Despite the differences among the hero, villain, ally, and stereotype depiction types, there is a major common theme tying many of them together – Russia is constantly battling the West. With the demise of World War II games, the games industry has been in search of a villain, and developers seem to have landed on Russia as their antagonist of choice. Early games of the 90s, such as Red Alert, first started this trend by depicting a Russia vs. Europe mentality. However, games developed closer to and into the 2000s, including the sequels to Red Alert and the Call of Duty: Modern Warfare series, shift this to a Russia vs. the United States approach, with depictions of full-on Red Dawn style Russian invasions of Washington D.C., New York City, and Los Angeles becoming more and more common in games like Freedom Fighters (IO Interactive/EA 2003), Tom Clancy’s EndWar (Ubisoft Shanghai/Ubisoft 2009), and World in Conflict (Massive/Sierra 2007). This is partly reflective of the need to satisfy a hungry and ever-growing American video game market, but it also speaks to growing tensions between the current Russian regime and the United States and American fears of an invasion on the homefront – something that has yet to occur in the USA’s short history.
But what’s important and interesting to note is that even with World War II games, Russia is still fighting a battle against the West (Nazi Germany and Italy), and we know from history that its shaky alliances with some members of the West (the US and its allies) shift to hostilities as soon as the war is over. Russia is kept largely separate from the conflicts in the Western theatre and essentially fights its own war on its own front – this is usually emphasized in games visually through harsh, often snowy landscapes that are a stark contrast to the ruined urban environments of Europe and the dry desert environments of Africa.
Zakhaev’s speech to the West in Call of Duty 4: Modern Warfare.
Russian ultranationalism is also becoming a very prominent theme in recent action games. It was really thrown into the spotlight by Call of Duty 4: Modern Warfare and continued to be a significant part of the Modern Warfare series afterwards. Zakhaev and later Makarov are hellbent on eradicating their Western enemies and returning Russia to the glory days of the mighty Soviet Union. Zakhaev in particular ends up with a personal stake in the conflict when his son commits suicide after being cornered by SAS operatives. And when Zakhaev himself is killed at the end of Modern Warfare, the theme of sacrifice comes into play, as the Ultranationalist party declares Zakhaev a martyr and takes over the Russian government.
The intro cinematic to the Playstation 2 port of Tom Clancy’s Ghost Recon.
The live-action trailer for Tom Clancy’s Ghost Recon: Future Soldier. The Ghosts assassinate an ultranationalist leader who is responsible for the suppression of civilian resistance.
One of the first franchises to touch on the topic of Russian ultranationalism also seems set to return to it very soon. The original Tom Clancy’s Ghost Recon (Red Storm/Ubisoft 2001) is set in a fictional 2008 where a Russian ultranationalist sect abruptly rises to power and launches invasions of several former Soviet states, and the player takes control of a team of special ops soldiers called “Ghosts” to defuse the situation; and based on trailer footage, the series seems set to address the topic again with the upcoming June release of Tom Clancy’s Ghost Recon: Future Soldier (Ubisoft/Ubisoft 2012).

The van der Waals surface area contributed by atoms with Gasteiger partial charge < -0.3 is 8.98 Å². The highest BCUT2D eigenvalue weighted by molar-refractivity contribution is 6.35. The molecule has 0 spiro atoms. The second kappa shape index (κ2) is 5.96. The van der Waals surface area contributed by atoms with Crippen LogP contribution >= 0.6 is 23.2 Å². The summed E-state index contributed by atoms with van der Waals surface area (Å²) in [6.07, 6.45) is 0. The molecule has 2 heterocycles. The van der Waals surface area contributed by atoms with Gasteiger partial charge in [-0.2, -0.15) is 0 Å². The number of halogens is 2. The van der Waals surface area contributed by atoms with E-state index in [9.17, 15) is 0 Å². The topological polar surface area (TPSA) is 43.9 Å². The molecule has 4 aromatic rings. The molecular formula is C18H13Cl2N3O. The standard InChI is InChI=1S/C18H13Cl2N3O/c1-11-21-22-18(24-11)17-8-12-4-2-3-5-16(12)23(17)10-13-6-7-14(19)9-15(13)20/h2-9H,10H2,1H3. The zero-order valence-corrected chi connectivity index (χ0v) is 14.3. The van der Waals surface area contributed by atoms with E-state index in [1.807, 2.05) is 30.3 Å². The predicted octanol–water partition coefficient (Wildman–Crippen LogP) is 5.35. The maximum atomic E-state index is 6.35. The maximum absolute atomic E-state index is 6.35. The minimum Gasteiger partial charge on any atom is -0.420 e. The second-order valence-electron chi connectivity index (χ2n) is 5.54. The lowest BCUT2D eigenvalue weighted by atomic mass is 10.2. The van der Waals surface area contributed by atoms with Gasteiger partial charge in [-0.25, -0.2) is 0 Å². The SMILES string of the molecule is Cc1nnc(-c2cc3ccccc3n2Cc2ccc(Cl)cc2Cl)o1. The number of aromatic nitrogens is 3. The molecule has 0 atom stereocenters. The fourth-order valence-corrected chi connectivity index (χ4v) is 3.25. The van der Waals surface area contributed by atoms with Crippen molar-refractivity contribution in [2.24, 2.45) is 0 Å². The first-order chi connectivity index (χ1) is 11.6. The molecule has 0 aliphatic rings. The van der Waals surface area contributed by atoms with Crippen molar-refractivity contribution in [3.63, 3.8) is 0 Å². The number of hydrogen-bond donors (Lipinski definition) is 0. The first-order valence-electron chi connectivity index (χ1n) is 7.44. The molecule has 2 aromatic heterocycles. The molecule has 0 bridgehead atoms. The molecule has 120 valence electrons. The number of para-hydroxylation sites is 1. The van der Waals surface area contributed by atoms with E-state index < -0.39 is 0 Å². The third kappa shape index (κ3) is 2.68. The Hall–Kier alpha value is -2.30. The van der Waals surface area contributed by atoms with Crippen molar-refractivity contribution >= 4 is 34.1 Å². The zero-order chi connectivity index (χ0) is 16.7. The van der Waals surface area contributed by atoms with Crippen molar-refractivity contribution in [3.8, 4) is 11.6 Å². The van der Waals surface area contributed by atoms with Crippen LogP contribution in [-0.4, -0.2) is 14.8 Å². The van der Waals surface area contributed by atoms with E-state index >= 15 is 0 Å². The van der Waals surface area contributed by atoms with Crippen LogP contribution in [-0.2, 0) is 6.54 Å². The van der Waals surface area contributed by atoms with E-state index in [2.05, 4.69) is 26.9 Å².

And finally, a theme that is becoming increasingly common among games of the late 2000s and early 2010s is a post-apocalyptic setting in Russia or one of the former Soviet republics – in a way, it’s a very modern take on the “end of the world” themes explored by writers such as Bunin (The Gentleman from San Francisco). The idea was explored in-depth initially by STALKER: Shadow of Chernobyl (GSC Game World/THQ 2007), which is set in area called “The Zone”. In the world of STALKER, the Chernobyl incident is followed by attempts to repopulate the Chernobyl Exclusion Zone, but a second incident kills or mutates most of its inhabitants. The player takes the role of a Stalker, a name given to the many scavengers and looters who traverse the Zone in search for treasures and loot. The concept of the Zone and Stalkers is further explored in STALKER’s followup games, STALKER: Clear Sky (GSC Game World/GSC World Publishing 2008) and STALKER: Call of Pripyat (GSC Game World/GSC World Publishing 2010).
Launch trailer for Metro 2033.
The concept of a post-apocalyptic Russia is most recently explored in the game Metro 2033 (4A Games/THQ 2010). Based on the novel of the same name, the player takes the role of Artyom (Артём), who lives in a post-apocalyptic Moscow destroyed in an unspecified nuclear war. The harsh surface conditions caused by the nuclear war force human survivors to live belowground in the Metro systems most of the time, and the player as Artyom must manage his scarce resources carefully as fights against Communists and neo-Nazis and attempts to solve the mystery of the strange creatures called the “Dark Ones.”
Very few countries and nationalities are portrayed in such a wide variety of ways and to such depth as Russia and its people are in video games. Russia’s current callous attitude when it comes to video game portrayals allows developers a completely clean, unrestricted slate in terms of how to portray characters of Russian nationality. And yet, at the same time, many of these depiction play into stereotypes and pop culture awareness in such a way that never seems completely out of touch with reality. It will be interesting to see how Russia’s reaction to the way it is portrayed in video games changes as the political climate between it and the US changes and video games become an even more widespread artistic medium.